The World Health Organisation (WHO) has issued a set of guidelines covering the ideal levels of activity and screen time for babies, toddlers and preschoolers.
The recommendations looked at how much time each day children under five years old should spend on physical activity, sedentary behaviour and sleep.
The report states that babies and toddlers under two should not spend any time passively watching screens, while children aged between two and five are advised to watch no more than one hour of screen time per day, although ‘less is better’.
It is key to note that the WHO report differentiates between ‘sedentary screen time’, where children sit passively looking at screens and engaging, active screen-based games.
The WHO says that its recommendations are evidence-based and that passive screen time should be replaced with other activities, but admits its findings are based on ‘very low-quality evidence’. Some UK experts have said there is not enough evidence to back it up.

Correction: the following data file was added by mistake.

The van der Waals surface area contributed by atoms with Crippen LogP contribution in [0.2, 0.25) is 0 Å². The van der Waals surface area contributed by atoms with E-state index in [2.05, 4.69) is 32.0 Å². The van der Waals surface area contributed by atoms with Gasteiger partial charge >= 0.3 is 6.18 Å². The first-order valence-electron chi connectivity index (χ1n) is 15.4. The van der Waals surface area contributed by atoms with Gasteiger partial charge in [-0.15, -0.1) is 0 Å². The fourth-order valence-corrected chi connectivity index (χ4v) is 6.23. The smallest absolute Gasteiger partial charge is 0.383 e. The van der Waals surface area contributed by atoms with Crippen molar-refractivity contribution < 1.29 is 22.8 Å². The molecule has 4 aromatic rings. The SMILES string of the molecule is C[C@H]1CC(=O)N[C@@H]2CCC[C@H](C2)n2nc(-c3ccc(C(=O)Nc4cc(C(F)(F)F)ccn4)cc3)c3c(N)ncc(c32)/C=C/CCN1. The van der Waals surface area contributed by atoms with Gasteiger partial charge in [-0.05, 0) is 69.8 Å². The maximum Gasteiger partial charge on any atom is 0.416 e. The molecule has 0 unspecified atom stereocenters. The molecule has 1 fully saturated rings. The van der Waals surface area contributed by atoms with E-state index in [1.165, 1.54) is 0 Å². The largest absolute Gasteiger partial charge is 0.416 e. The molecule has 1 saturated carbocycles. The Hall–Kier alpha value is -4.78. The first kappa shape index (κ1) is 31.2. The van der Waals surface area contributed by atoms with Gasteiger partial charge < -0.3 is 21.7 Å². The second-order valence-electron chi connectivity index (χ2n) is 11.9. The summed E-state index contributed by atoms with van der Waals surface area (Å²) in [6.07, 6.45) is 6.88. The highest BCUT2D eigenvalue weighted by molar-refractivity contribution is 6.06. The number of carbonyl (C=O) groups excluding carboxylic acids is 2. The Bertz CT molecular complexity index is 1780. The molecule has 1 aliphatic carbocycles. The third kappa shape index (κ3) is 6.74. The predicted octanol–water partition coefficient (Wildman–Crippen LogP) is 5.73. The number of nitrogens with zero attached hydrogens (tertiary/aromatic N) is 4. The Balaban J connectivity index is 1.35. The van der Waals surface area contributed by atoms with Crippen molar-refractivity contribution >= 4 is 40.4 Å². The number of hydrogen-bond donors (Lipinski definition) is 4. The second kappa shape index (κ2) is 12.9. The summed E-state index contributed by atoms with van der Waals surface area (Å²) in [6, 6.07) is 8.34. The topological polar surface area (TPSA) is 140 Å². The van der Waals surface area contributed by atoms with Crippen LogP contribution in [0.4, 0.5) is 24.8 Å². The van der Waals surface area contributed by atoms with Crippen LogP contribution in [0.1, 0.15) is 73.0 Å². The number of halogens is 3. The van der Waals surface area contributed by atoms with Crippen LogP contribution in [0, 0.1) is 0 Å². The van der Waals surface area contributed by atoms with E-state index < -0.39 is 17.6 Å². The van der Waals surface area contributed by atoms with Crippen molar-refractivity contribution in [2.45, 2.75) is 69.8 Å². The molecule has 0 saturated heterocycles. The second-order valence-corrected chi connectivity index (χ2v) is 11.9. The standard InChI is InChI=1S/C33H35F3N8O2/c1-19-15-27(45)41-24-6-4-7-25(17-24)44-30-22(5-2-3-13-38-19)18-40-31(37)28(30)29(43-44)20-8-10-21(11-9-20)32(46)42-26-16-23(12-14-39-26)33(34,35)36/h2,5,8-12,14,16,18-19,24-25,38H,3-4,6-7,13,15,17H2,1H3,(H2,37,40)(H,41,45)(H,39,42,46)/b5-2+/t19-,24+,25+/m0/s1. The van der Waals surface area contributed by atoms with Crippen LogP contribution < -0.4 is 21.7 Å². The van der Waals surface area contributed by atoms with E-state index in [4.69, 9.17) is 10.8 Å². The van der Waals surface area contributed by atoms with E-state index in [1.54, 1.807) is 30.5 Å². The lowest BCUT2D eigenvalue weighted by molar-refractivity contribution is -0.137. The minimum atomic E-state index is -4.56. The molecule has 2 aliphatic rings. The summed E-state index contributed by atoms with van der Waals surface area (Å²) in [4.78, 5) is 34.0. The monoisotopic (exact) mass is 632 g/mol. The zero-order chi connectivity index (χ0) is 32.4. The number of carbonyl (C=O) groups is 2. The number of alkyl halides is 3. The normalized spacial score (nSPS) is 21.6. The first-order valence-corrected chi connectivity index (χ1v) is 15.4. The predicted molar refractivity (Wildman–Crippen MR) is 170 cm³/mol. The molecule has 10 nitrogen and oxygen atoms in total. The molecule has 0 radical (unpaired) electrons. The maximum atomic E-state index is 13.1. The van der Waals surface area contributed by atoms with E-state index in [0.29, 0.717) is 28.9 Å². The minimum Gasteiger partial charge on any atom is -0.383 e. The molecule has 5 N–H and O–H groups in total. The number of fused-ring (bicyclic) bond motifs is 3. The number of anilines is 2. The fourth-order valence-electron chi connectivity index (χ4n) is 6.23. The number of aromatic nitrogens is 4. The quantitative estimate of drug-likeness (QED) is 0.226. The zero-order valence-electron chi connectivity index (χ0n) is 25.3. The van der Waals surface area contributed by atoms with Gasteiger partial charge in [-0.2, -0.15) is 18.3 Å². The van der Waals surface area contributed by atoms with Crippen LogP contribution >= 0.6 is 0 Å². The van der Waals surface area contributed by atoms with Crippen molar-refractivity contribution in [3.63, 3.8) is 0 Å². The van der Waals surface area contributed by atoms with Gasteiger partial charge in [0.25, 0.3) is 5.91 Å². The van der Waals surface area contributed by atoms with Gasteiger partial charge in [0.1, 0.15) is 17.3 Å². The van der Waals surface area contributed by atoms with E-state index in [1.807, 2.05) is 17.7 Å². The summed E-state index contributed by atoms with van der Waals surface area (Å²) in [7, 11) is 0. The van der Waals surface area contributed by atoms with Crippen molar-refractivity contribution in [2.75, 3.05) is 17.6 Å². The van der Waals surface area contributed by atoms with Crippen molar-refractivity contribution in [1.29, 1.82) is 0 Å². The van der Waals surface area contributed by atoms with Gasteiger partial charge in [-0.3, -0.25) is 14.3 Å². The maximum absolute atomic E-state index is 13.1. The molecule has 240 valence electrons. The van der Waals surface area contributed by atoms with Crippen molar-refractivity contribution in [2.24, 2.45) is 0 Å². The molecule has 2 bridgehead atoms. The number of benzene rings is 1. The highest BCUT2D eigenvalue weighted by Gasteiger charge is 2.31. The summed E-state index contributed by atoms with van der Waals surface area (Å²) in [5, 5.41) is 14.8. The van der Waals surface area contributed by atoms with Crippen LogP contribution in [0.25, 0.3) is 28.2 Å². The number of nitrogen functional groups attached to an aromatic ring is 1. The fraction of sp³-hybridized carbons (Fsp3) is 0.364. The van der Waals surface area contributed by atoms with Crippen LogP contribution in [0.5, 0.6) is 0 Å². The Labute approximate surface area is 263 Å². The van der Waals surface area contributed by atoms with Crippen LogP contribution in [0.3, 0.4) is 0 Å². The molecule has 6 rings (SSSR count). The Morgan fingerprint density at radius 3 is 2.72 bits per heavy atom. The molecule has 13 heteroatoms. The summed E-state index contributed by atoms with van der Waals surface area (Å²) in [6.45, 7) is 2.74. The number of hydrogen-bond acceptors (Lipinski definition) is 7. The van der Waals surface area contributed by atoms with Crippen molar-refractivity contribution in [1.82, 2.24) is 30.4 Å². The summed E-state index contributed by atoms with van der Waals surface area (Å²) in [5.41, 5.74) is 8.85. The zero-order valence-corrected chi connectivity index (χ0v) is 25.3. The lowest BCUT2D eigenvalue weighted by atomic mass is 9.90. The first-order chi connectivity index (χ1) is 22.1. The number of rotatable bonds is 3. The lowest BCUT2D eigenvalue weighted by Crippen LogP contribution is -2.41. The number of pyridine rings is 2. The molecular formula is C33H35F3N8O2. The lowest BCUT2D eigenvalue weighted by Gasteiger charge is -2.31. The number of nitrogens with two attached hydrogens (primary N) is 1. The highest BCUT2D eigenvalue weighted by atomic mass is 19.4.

Dr Tim Smith, of the Centre for Brain and Cognitive Development at the University of London, said parents had been ‘bombarded with conflicting recommendations and guidelines’ and that the WHO’s latest report ‘does not help to clarify the situation’.
The UK’s Royal College of Paediatrics and Child Health (RCPCH) recommends that parents should approach the issue on a case-by-case basis, rather than using a ‘one-size-fits-all’ approach.